Russians have long been dismayed at how foreign media characterizes their homeland. This week’s Time cover gaffe, in which the magazine mistakes a cathedral for the Kremlin, is the latest addition to a collection of confusion.
One of the primary reasons for the creation of RT almost twelve years ago was Russian exasperation at the dreadful Western press coverage of this country – a problem caused by a reliance on poorly trained correspondents in Moscow and willful ignorance from news desks back home. Not to mention a sort of hive mentality where individual outlets and reporters present stereotype as fact.
This sad state of affairs has produced many low points, from ‘experts’ helping inspire rumors of Vladimir Putin’s death, to makey-uppy pieces on what he allegedly eats for breakfast. We’ve also had hacks suggest Russia is about to implode or take over the world, often in the same week. That said, I don’t recall anything as dumb as what Time magazine has pulled off on the cover of its latest edition.
Here are two Time magazine covers. 21 years separate them. 2017 & 1996. Discuss. pic.twitter.com/uykLNTTFHi
— Bryan MacDonald (@27khv) May 18, 2017
You’ve probably seen the “artwork” by now. It shows the White House being consumed by Moscow’s Saint Basil’s Cathedral, a landmark Church on Red Square – an image which suggests Time is trying to portray how the Russian Orthodox Church has taken over the US presidency.
Except this, evidently, isn’t the publication’s intention. Because it’s clear they wanted to illustrate the Kremlin, not a house of the holy, dominating the US President’s residence. And this is certainly how the intention has been perceived by American media figures and organizations, such as NBC Senior Editor Bradd Jaffy (with his 2,800 Twitter shares) and USA Today.
To make things worse, Time author Massimo Calabresi is a former member of the Moscow “hack pack” – a title western journalists in the Russian capital have chosen for themselves. Thus, you’d think he’d know Putin doesn’t work in a church!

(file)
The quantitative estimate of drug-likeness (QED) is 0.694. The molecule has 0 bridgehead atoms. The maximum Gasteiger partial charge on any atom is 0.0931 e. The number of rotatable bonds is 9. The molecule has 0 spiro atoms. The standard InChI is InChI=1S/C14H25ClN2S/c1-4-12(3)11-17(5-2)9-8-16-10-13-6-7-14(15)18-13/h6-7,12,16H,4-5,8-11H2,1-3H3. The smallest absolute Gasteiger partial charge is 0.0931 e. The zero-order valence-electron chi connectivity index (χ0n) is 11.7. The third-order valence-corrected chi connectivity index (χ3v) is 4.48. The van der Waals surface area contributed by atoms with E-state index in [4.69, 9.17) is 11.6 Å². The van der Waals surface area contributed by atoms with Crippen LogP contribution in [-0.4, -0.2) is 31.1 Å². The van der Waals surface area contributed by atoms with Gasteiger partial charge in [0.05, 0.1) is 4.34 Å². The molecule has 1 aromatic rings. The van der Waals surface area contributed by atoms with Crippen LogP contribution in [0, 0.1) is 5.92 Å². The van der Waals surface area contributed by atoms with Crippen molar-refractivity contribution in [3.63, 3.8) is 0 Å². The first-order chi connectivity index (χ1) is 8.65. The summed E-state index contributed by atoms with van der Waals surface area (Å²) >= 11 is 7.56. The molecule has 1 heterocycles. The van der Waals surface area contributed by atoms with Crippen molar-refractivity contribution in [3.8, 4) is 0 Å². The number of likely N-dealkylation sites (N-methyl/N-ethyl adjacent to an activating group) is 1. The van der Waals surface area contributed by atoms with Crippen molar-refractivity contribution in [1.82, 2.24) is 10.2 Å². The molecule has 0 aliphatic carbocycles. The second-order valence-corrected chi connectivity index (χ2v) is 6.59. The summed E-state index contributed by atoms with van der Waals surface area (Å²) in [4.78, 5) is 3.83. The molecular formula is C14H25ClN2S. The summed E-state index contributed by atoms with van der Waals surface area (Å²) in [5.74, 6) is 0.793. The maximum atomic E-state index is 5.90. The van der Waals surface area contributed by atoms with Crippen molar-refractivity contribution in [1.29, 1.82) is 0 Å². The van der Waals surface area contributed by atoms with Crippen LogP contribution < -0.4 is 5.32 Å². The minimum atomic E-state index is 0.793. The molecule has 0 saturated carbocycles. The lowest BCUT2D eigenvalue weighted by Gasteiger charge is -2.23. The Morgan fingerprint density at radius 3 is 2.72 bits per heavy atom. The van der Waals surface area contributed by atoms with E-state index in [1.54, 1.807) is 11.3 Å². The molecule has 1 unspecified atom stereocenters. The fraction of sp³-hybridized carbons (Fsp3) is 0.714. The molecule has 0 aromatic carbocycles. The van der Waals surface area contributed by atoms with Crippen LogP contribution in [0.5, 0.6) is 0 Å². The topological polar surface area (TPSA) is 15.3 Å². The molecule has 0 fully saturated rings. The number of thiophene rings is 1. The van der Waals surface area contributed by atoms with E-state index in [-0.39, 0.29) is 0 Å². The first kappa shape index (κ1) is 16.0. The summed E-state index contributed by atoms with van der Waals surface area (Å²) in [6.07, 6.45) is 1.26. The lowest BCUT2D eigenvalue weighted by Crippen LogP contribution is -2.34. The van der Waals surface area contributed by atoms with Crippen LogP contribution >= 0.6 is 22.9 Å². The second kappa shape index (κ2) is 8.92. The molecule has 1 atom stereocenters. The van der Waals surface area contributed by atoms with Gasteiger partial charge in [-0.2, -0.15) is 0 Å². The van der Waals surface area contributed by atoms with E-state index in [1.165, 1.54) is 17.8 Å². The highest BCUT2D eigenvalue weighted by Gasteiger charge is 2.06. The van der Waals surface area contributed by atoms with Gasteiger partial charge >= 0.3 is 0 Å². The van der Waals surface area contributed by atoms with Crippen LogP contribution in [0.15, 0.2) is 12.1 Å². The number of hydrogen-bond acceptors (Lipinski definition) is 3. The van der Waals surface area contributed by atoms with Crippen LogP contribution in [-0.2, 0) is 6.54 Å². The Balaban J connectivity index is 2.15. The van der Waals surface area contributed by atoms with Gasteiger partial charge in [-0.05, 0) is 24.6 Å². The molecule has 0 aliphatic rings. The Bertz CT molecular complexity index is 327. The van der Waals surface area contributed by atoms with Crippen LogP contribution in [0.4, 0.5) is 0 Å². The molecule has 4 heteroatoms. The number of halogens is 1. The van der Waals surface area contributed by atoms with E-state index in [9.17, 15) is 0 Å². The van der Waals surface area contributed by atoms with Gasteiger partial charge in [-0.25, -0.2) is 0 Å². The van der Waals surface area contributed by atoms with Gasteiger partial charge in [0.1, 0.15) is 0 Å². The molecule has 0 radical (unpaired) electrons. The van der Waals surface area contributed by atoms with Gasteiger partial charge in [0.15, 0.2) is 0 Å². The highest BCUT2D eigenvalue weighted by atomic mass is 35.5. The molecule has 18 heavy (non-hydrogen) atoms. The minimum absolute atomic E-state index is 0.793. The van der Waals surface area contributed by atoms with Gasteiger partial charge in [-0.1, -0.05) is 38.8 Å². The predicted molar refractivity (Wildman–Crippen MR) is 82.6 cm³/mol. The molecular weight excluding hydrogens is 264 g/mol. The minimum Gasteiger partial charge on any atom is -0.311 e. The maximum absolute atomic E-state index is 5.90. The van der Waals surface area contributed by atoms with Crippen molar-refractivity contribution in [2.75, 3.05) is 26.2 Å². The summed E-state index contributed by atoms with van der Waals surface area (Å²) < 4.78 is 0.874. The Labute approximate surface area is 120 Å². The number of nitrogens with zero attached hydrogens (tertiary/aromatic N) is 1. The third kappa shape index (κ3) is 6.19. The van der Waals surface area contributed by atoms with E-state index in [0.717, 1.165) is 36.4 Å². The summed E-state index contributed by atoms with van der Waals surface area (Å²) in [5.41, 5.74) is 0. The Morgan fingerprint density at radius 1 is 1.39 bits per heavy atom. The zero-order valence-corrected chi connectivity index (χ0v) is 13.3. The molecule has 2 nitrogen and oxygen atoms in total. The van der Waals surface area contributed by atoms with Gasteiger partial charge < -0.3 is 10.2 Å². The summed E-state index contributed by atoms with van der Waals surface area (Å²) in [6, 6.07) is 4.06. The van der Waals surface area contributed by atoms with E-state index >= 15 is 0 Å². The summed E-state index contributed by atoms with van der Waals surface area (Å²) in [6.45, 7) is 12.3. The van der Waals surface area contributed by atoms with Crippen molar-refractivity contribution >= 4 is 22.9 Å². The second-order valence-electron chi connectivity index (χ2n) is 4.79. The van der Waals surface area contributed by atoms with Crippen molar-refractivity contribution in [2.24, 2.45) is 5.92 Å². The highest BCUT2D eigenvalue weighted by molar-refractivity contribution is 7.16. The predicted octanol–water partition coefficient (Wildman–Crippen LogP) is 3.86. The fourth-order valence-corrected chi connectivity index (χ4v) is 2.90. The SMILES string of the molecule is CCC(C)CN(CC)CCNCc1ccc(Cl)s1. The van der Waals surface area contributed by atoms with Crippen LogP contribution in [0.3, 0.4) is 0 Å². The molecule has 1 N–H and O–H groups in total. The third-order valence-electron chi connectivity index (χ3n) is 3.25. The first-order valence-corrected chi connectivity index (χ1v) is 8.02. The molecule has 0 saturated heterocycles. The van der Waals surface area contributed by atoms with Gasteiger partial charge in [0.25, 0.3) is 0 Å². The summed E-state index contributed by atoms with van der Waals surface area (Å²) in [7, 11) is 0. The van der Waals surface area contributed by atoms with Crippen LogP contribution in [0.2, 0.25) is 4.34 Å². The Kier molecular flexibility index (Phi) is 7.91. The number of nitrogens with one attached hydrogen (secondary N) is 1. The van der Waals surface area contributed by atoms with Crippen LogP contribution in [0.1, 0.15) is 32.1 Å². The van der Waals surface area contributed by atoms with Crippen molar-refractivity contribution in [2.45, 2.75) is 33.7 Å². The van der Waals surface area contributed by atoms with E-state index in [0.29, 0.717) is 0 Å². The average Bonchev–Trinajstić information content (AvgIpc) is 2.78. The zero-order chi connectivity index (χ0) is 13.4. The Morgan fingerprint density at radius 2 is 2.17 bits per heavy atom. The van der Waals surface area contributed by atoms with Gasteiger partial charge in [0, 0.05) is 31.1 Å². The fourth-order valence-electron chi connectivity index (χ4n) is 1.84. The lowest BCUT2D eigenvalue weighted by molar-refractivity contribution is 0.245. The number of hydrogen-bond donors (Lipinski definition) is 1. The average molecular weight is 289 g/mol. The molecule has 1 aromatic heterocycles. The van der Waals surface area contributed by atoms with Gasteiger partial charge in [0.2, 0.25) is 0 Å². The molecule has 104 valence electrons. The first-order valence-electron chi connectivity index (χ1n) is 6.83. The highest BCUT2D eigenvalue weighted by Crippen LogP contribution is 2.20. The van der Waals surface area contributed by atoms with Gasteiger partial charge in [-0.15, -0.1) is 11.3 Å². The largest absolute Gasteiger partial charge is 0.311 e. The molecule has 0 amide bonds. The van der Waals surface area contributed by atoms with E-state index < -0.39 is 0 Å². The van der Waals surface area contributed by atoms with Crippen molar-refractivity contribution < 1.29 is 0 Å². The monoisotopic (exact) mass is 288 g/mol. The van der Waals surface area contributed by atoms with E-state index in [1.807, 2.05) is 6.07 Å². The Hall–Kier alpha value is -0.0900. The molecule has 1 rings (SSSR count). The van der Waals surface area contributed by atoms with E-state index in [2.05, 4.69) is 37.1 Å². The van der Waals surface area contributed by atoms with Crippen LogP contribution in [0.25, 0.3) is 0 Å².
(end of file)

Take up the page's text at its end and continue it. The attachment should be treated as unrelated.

Or a mosque, for that matter. Which is how CNN presented the cover when it described the building’s onion domes as “minarets” – presumably because the Orthodox Christian religion isn’t scary enough for their agenda.
How to Tell
Anyway, for the benefit of Massimo and his fellow travelers in the American press, let me explain how you can spot the differences between St. Basil’s and the Kremlin. The landmark is also known as the Cathedral of Vasily the Blessed, and was commissioned in 1555 by Ivan the Terrible to commemorate territorial expansion.
St Basil’s is situated to the east of the Kremlin, in between Bolshoy Moskvoretskiy bridge and the famous GUM department store. Since 1928, the cathedral has been managed by the State Historical Museum. Church services there were banned by the Stalin regime in 1929, only resuming in 1990, and are now held about once a week.
The actual Moscow Kremlin is the official office of Russia’s president, and is on the other side of Red Square. Furthermore, it’s not the only ‘Kremlin,’ which incidentally means ‘fortress inside a city,’ as there are many others throughout Russia. For instance, Kazan, Yaroslavl, and Rostov, among others, also boast Kremlins of their own.
The capital city version Time refers to is shaped like an irregular triangle and centers on Cathedral Square. In the northern corner, you can find the Arsenal. The President himself works next door at The Kremlin Senate, a highly-secured area which is closed to the public.
Time’s faux pas is analogous to using an image of the Washington Monument or the Smithsonian Museum to allude to the White House. Something which would betray laziness and a lack of expertise in any publication.
But, sadly, incompetence, inertia, and ignorance are all too common in Western coverage of Russia – a beat afflicted with too many inept, unskilled, and amateurish hacks. This ineptitude feeds back to newsrooms at home who treat Russian affairs with a sloth and slackness other nations aren’t subjected to.
It also causes a sensation common to Russians who speak English well and travel abroad – the inability to recognize their own country from how it is described, illustrated, and covered in the West.
There are truly two Russias – the one that approx. 145 million people live in, and the inaccurately rendered version Westerners know through their outrageously prejudiced media.
By Bryan MacDonald